Dear Members of the Holy Cross Community,
This week, we will celebrate our annual ritual of Thanksgiving. Because of the pandemic which is rapidly spreading across our country and world, it won’t be the typical celebration. It will be smaller, simpler, subdued, and for that, maybe deeper. For this year, the quiet simplicity of our celebration invites us toward a more profound appreciation of what we do have because of what we are missing.
We are thankful for the freedoms we enjoy as a people, and in gratitude and for justice we must work to ensure that they are appropriately realized and shared by every person and community within our society.
We are deeply grateful for health, for the selfless care of medical professionals, service workers, first responders and relentless researchers. To honor and protect them and one another, we will demonstrate our appreciation by the way we observe socially distanced ways of preventing the spread of COVID-19.
At the College of the Holy Cross, we daily celebrate the blessings of education, of the patient pursuit of truth, and of the myriad perspectives which are represented in and beyond our campus community. These require that we listen carefully to one another, that we pay special attention to those whose voices and experiences have been ignored or silenced in the past, and that we aren’t afraid to enter into difficult conversations because of our deep desire for a stronger and more perfect union of minds and hearts.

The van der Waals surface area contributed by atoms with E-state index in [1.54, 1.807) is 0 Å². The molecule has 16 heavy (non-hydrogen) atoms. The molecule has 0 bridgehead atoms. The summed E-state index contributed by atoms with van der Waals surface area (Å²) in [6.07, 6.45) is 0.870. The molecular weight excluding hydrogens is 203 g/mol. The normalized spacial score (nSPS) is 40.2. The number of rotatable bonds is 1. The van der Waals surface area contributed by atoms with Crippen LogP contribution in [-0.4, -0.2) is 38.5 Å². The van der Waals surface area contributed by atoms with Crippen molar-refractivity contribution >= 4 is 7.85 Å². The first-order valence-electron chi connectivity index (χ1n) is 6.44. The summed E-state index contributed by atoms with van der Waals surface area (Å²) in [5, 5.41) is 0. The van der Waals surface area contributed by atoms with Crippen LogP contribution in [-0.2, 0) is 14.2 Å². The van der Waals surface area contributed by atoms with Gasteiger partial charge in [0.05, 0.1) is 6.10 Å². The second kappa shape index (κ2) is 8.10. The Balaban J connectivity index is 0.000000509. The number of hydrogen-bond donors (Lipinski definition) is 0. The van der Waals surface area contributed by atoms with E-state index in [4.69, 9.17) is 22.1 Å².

In an election year when our country is deeply divided and stressed, we pray for the wisdom and courage we need to seek ways of “inviting in” and not "shouting out." We strive to commit acts of gentle kindness and daring humility, and to reach out to our neighbors whose perspectives might be different from ours but whose deepest desires are often quite similar. With patience and persistence we commit to working together to find a new common ground.
Because we may not be able to enjoy the presence and company of our loved ones this Thanksgiving, let us seek someone else’s loved ones, and especially extend appropriate care for our homeless, our impoverished, our imprisoned, our neglected and forgotten, and safely share with them out of our bounty and even our own need.
And for all of us who share faith in a merciful and forgiving God, whose son, Jesus, has promised eternal life to those who live with compassion, justice and love, let us live in the hope that there will be a time for future thanksgiving because what we are suffering now gives us all ample opportunity to live what we believe and share what we have.
With deep gratitude for you and all that you do for others,
Philip L. Boroughs, S.J.